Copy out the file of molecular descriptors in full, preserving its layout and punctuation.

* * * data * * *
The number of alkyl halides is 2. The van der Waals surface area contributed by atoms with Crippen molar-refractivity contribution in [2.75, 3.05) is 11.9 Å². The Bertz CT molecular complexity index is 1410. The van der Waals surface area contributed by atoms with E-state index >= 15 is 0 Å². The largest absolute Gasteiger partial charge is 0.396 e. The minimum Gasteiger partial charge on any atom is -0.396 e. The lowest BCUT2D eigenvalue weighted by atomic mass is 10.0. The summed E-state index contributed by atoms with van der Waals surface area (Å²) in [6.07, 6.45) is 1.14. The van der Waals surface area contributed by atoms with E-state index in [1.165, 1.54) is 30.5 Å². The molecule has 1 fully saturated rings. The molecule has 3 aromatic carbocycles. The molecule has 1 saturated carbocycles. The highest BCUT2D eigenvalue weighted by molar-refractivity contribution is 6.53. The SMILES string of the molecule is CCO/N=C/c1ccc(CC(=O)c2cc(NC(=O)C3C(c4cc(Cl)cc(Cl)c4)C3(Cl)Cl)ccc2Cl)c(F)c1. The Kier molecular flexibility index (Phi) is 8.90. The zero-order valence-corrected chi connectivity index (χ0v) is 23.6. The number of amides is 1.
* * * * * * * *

The number of alkyl halides is 2. The van der Waals surface area contributed by atoms with Crippen molar-refractivity contribution in [2.75, 3.05) is 11.9 Å². The Bertz CT molecular complexity index is 1410. The van der Waals surface area contributed by atoms with E-state index >= 15 is 0 Å². The largest absolute Gasteiger partial charge is 0.396 e. The minimum Gasteiger partial charge on any atom is -0.396 e. The lowest BCUT2D eigenvalue weighted by atomic mass is 10.0. The summed E-state index contributed by atoms with van der Waals surface area (Å²) in [6.07, 6.45) is 1.14. The van der Waals surface area contributed by atoms with E-state index in [1.165, 1.54) is 30.5 Å². The molecule has 1 fully saturated rings. The molecule has 3 aromatic carbocycles. The molecule has 1 saturated carbocycles. The highest BCUT2D eigenvalue weighted by molar-refractivity contribution is 6.53. The SMILES string of the molecule is CCO/N=C/c1ccc(CC(=O)c2cc(NC(=O)C3C(c4cc(Cl)cc(Cl)c4)C3(Cl)Cl)ccc2Cl)c(F)c1. The Kier molecular flexibility index (Phi) is 8.90. The zero-order valence-corrected chi connectivity index (χ0v) is 23.6. The number of amides is 1.